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J Fam Pract. 2002 Mar;51(3):215-22.

Family physicians' referral decisions: results from the ASPN referral study.

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  • 1Health Services Research & Development Center, Bloomberg School of Public Health, Johns Hopkins University, Baltimore, MD 21205, USA.



To examine family physicians' referral decisions, which we conceptualized as having 2 phases: whether to refer followed by to whom to refer.


Prospective cohort study.


All visits (N = 34,519) and new referrals (N = 2534) occurring during 15 consecutive business days in the offices of 141 family physicians in 87 practices located in 31 states.


Rates of referral, reasons for referral, practitioners referred to, health problems prompting referral, and reasons for selecting particular specialists.


Approximately 1 in 20 (5.1%) office visits led to referral. Although 68% of referrals were made by physicians during office visits, 18% were made by physicians during telephone conversations with patients, 11% by office staff with input from the physician, and 3% by staff without physician input. Physicians endorsed a mean of 1.8 reasons for making a referral. They sought specialists' advice on either diagnosis or treatment for 52.1% of referrals and asked the specialist to direct medical management for 25.9% and surgical management for 37.8%. Patient request was one reason for 13.6% of referrals. Fifty conditions accounted for 76% of all referrals. Surgical specialists were sent the largest share of referrals (45.4%), followed by medical specialists (31.0%), nonphysician clinicians (12.1%), obstetrician-gynecologists (4.6%), mental health professionals (4.2%), other practitioners (2.0%), and generalists (0.8%). Physicians recommended a specific practitioner to the patient for most (86.2%) referrals. Personal knowledge of the specialist was the most important reason for selecting a specific specialist.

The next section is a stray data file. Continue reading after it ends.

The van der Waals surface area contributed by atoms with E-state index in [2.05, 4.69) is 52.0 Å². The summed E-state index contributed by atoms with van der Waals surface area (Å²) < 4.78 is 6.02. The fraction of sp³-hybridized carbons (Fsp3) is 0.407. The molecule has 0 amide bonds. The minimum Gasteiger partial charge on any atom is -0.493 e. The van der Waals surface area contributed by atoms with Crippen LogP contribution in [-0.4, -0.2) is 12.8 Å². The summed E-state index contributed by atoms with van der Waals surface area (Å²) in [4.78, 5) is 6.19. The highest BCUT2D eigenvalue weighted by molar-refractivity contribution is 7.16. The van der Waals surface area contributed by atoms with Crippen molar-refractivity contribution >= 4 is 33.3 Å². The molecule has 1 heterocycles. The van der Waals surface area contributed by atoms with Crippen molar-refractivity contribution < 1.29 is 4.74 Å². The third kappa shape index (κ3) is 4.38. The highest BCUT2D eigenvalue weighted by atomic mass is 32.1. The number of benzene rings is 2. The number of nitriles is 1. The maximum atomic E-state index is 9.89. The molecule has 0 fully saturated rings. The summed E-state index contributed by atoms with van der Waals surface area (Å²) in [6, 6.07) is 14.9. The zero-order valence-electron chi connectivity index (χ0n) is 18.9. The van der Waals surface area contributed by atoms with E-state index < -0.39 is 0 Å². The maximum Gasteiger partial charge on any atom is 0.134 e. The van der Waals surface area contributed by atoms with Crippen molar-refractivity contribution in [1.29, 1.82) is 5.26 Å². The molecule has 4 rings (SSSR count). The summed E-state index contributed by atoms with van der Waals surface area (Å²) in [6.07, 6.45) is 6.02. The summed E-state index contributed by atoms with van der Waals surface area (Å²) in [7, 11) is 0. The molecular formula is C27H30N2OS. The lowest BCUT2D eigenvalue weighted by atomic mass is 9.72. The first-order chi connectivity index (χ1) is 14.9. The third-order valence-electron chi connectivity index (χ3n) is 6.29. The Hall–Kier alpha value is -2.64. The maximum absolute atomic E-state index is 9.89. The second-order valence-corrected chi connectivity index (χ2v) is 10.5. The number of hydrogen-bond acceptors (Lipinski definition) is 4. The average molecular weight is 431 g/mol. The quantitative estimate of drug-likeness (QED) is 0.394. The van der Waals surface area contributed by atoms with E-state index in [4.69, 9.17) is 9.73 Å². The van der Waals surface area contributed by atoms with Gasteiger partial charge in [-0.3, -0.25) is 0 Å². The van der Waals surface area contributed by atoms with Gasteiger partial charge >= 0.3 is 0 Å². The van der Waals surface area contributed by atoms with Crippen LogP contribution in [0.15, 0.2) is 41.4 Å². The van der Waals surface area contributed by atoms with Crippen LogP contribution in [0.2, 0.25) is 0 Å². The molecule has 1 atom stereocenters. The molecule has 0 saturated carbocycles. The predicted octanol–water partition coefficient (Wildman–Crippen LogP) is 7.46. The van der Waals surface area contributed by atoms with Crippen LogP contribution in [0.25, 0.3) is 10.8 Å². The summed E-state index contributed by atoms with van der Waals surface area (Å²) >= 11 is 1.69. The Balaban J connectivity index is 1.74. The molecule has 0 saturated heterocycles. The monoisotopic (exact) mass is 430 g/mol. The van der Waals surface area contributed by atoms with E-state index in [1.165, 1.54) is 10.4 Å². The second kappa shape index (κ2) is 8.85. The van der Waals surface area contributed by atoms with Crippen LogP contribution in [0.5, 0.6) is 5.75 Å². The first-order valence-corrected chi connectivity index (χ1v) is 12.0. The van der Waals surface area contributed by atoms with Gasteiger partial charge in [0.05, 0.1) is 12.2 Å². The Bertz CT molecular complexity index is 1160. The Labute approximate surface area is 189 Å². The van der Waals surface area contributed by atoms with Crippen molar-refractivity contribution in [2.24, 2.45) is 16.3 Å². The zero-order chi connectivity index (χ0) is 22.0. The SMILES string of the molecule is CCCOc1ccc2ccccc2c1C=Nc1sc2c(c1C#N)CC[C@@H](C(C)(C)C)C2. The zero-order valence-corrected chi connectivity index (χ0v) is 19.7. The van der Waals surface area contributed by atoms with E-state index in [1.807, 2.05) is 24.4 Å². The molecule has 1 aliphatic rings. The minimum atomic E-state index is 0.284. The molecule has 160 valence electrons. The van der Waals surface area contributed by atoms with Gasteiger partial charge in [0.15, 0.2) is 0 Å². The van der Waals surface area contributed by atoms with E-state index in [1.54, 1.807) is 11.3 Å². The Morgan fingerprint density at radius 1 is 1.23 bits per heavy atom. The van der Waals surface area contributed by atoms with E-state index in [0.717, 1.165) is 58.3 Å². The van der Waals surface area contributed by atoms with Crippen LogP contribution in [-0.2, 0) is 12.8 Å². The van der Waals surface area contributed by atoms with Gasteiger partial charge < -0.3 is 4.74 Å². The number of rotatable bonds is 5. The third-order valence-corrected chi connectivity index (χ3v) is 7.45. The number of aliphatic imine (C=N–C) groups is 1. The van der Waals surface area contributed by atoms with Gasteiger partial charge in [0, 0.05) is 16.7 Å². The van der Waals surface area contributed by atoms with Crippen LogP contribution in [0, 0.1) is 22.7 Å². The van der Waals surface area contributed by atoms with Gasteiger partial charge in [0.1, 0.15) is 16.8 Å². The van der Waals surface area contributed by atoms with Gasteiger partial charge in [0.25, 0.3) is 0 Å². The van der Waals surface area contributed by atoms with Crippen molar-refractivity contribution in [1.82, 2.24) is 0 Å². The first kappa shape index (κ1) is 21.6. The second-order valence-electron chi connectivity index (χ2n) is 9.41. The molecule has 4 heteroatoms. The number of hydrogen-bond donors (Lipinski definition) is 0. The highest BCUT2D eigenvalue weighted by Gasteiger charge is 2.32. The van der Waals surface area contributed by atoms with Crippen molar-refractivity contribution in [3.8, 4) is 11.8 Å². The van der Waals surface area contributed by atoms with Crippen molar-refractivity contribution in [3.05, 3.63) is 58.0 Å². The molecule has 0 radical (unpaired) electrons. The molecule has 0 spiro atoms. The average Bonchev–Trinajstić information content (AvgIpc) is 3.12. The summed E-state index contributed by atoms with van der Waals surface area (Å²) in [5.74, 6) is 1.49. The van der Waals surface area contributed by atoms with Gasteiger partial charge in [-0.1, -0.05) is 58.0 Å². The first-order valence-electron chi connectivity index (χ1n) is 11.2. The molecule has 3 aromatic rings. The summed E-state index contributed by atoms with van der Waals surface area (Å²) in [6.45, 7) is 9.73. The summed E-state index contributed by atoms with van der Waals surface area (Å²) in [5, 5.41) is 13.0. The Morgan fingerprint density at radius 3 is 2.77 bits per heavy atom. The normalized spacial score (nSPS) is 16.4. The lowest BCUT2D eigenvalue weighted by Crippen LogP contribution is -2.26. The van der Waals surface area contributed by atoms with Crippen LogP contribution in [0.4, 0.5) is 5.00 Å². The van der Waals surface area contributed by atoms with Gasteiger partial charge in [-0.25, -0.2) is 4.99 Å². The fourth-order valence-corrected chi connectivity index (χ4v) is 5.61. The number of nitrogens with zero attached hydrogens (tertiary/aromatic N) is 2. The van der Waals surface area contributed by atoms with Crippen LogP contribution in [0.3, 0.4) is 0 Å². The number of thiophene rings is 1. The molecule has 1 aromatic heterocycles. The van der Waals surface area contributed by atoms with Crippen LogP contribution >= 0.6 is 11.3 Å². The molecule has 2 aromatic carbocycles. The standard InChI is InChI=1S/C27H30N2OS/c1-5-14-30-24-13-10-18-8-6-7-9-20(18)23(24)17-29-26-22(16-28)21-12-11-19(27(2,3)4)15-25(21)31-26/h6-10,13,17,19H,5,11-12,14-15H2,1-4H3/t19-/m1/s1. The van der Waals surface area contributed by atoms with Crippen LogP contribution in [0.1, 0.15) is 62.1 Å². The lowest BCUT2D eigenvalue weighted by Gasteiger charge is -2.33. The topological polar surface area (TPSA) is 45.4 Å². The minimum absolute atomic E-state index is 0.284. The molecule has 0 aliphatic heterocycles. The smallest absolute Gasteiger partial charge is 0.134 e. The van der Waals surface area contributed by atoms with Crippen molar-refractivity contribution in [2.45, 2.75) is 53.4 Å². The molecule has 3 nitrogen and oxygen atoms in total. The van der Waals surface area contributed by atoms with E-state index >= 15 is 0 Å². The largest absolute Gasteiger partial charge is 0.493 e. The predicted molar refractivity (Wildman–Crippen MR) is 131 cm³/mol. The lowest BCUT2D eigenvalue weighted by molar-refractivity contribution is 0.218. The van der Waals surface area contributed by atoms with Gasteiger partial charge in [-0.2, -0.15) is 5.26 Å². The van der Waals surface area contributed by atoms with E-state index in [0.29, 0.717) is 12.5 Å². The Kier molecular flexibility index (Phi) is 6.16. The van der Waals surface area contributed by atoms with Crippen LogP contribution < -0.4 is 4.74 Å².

Referrals are commonly made during encounters other than office visits, such as telephone conversations or staff-patient interactions, in primary care practice. Training in the referral process should ensure that family physicians obtain the skills necessary to expand their scope of practice, when appropriate; determine when and why a patient should be referred; and identify the type of practitioner to whom the patient should be sent.

[PubMed - indexed for MEDLINE]
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